Although GDPR, CCPA, and SHIELD are the main laws addressing data privacy laws, many states have similar laws pending, and statistics indicate public concern for data privacy is gaining momentum. So far Facebook remains compliant with all three privacy regulations by applying standard consent forms for use of its apps, and by placing compliance burdens on advertising companies rather than shouldering responsibility. Apple, as indicated by its proposed iOS update, has committed to a more proactive stance, positively implementing changes that will give consumers more control over their data’s use.
Given recent privacy laws and the tide of public opinion, Apple’s approach seems likely to prevail. Days of unfettered data-collection appear numbered, and data shows most people won’t enable tracking for commercial purposes if offered a choice. Facebook may acknowledge as much, given its increasing concern over how Apple’s consent request will be worded. Facebook’s most recent response consists of endeavors to push for wording promoting consumer’s allowing apps to track them as the update looms. So who will foot the bill for upcoming changes in privacy policies? Under the likely Apple-approach outcome, cost-bearers will be businesses, who bear higher expenses from inability to target-advertise, and in the short-term users, who may pay more for apps. However, on consideration under Apple’s scenario the total cost may be less than under Facebook’s. Consumer information misuse is expensive, as Cambridge Analytica shows, and Apple’s approach limits such risk. Further, costs of target-advertising to consumers are factors: does the edge Facebook’s ads give small businesses ultimately burden markets by facilitating impulse purchases? What is certain in any case is that consumers will pay a price, and debate over data privacy is far from over.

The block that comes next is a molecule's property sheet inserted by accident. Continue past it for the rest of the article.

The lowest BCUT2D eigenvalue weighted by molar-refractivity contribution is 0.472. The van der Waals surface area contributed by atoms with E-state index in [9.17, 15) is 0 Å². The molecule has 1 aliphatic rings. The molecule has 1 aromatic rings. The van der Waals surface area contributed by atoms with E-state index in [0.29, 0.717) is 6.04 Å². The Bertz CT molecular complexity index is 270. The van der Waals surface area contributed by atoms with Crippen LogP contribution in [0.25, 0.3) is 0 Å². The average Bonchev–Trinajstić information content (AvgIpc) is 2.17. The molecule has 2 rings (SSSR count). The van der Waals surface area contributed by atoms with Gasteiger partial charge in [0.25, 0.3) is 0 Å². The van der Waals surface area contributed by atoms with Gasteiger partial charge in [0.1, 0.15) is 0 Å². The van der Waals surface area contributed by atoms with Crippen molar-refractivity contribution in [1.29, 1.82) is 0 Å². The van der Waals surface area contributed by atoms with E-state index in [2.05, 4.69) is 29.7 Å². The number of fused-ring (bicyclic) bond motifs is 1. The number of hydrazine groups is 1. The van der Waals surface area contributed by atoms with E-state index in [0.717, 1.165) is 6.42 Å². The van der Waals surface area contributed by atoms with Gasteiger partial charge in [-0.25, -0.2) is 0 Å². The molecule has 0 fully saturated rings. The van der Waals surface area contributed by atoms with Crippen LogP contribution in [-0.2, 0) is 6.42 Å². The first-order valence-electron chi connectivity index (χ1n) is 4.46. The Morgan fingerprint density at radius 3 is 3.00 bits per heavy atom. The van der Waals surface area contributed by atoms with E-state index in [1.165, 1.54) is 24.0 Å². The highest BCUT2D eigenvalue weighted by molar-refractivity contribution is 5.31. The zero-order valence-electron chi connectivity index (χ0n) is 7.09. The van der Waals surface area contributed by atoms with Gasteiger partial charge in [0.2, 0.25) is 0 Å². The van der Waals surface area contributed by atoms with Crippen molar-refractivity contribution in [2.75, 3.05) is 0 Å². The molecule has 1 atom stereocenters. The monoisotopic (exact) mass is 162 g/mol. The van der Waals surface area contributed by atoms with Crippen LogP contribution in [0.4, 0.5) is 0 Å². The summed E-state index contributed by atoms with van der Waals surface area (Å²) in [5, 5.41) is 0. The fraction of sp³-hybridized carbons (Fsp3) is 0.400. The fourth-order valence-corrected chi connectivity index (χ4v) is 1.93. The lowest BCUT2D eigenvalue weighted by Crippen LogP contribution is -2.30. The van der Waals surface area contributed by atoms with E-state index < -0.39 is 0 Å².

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Photo courtesy of The Guardian